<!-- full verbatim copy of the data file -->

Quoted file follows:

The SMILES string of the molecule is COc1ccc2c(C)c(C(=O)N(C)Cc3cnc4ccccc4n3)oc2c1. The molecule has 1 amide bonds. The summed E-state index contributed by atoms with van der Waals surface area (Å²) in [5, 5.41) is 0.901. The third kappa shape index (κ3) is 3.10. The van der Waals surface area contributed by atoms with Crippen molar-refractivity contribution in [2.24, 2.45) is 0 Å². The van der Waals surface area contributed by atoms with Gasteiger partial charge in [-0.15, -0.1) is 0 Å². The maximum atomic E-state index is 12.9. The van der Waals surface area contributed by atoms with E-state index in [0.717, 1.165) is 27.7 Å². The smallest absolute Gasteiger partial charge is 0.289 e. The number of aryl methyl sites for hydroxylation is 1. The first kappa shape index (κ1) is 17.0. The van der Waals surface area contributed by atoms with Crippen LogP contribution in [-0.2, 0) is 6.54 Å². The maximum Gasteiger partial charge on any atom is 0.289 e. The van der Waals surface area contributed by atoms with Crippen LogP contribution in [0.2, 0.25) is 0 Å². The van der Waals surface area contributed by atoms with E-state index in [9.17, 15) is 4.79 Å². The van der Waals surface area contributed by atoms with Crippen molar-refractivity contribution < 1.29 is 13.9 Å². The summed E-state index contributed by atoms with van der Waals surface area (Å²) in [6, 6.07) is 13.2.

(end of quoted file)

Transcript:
The SMILES string of the molecule is COc1ccc2c(C)c(C(=O)N(C)Cc3cnc4ccccc4n3)oc2c1. The molecule has 1 amide bonds. The summed E-state index contributed by atoms with van der Waals surface area (Å²) in [5, 5.41) is 0.901. The third kappa shape index (κ3) is 3.10. The van der Waals surface area contributed by atoms with Crippen molar-refractivity contribution in [2.24, 2.45) is 0 Å². The van der Waals surface area contributed by atoms with Gasteiger partial charge in [-0.15, -0.1) is 0 Å². The maximum atomic E-state index is 12.9. The van der Waals surface area contributed by atoms with E-state index in [0.717, 1.165) is 27.7 Å². The smallest absolute Gasteiger partial charge is 0.289 e. The number of aryl methyl sites for hydroxylation is 1. The first kappa shape index (κ1) is 17.0. The van der Waals surface area contributed by atoms with Crippen LogP contribution in [-0.2, 0) is 6.54 Å². The maximum Gasteiger partial charge on any atom is 0.289 e. The van der Waals surface area contributed by atoms with Crippen LogP contribution in [0.2, 0.25) is 0 Å². The van der Waals surface area contributed by atoms with E-state index in [9.17, 15) is 4.79 Å². The van der Waals surface area contributed by atoms with Crippen molar-refractivity contribution < 1.29 is 13.9 Å². The summed E-state index contributed by atoms with van der Waals surface area (Å²) in [6, 6.07) is 13.2.